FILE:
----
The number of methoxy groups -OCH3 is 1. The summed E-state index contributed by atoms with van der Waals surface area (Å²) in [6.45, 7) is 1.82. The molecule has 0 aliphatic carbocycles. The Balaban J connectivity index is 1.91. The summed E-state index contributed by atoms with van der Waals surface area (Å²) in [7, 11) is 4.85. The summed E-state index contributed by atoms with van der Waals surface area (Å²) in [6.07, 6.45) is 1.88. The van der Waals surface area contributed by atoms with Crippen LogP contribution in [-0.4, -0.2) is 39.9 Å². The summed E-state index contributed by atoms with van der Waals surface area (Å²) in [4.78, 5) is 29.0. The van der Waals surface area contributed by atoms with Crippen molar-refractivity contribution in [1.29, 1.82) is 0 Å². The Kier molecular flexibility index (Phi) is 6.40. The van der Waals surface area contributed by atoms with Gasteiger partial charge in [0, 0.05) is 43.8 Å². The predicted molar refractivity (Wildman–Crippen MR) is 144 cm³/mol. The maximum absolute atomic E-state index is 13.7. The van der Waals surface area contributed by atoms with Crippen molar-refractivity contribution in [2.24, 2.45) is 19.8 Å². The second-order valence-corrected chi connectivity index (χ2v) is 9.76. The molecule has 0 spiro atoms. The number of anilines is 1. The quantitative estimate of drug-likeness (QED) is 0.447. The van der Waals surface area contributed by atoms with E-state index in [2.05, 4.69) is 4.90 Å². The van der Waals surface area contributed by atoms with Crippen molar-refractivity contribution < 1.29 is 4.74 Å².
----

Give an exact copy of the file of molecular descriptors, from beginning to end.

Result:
The number of methoxy groups -OCH3 is 1. The summed E-state index contributed by atoms with van der Waals surface area (Å²) in [6.45, 7) is 1.82. The molecule has 0 aliphatic carbocycles. The Balaban J connectivity index is 1.91. The summed E-state index contributed by atoms with van der Waals surface area (Å²) in [7, 11) is 4.85. The summed E-state index contributed by atoms with van der Waals surface area (Å²) in [6.07, 6.45) is 1.88. The van der Waals surface area contributed by atoms with Crippen LogP contribution in [-0.4, -0.2) is 39.9 Å². The summed E-state index contributed by atoms with van der Waals surface area (Å²) in [4.78, 5) is 29.0. The van der Waals surface area contributed by atoms with Crippen molar-refractivity contribution in [1.29, 1.82) is 0 Å². The Kier molecular flexibility index (Phi) is 6.40. The van der Waals surface area contributed by atoms with Gasteiger partial charge in [0, 0.05) is 43.8 Å². The predicted molar refractivity (Wildman–Crippen MR) is 144 cm³/mol. The maximum absolute atomic E-state index is 13.7. The van der Waals surface area contributed by atoms with Crippen molar-refractivity contribution in [2.24, 2.45) is 19.8 Å². The second-order valence-corrected chi connectivity index (χ2v) is 9.76. The molecule has 0 spiro atoms. The number of anilines is 1. The quantitative estimate of drug-likeness (QED) is 0.447. The van der Waals surface area contributed by atoms with E-state index in [2.05, 4.69) is 4.90 Å². The van der Waals surface area contributed by atoms with Crippen molar-refractivity contribution < 1.29 is 4.74 Å².